Not moderating comments on your personal Facebook page could land you a €500 fine, activist Rachel Williams found out after losing a libel case to Junior Minister Rosianne Cutajar.
Speaking up to clarify accusations being made against her, Williams insisted she was never “accused at any point with calling Ms Rosianne Cutajar a prostitute”.
“There was an exchange on a Facebook post of mine, originally concerning her and her government’s reluctance to comment on 17 Black (yes, this is how far back it goes), which is how I got into the whole thing.”
Yesterday, Cutajar took to Facebook to announce that she won two cases of libel against Williams and Godfrey Leone Ganado, after the latter called her a ‘whore’ on the former’s Facebook profile.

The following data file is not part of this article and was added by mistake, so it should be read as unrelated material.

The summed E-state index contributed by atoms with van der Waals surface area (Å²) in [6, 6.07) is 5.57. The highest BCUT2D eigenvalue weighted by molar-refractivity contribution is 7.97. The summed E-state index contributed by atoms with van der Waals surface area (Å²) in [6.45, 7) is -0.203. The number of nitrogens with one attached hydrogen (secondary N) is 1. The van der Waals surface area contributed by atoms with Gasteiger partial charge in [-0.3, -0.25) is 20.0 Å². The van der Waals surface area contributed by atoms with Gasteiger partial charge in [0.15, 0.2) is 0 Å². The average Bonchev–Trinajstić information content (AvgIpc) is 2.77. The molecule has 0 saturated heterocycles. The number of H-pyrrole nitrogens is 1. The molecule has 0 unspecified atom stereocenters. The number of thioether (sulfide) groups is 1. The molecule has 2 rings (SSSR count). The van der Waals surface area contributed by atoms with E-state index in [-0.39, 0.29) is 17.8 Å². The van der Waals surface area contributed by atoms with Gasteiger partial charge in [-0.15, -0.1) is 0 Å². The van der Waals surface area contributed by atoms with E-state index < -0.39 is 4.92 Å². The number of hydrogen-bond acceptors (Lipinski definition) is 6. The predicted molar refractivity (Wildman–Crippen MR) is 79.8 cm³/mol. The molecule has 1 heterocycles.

“If you want to say that I should have monitored the exchange then feel free.”
“You will never find me calling anyone a prostitute anywhere. Why? Because it’s not the way to do things. This is my last word on the matter,” Williams said.
Cutajar was ultimately awarded €300 in moral damages payable by Leone Ganado, and another €500 in moral damages jointly payable by Leone Ganado and Williams.
The defendants were also ordered to remove the original posts from their respective social media pages.
Malta’s libel and hate speech laws have been under the microscope in recent weeks with middle fingers and swear words now subject to criminal investigation.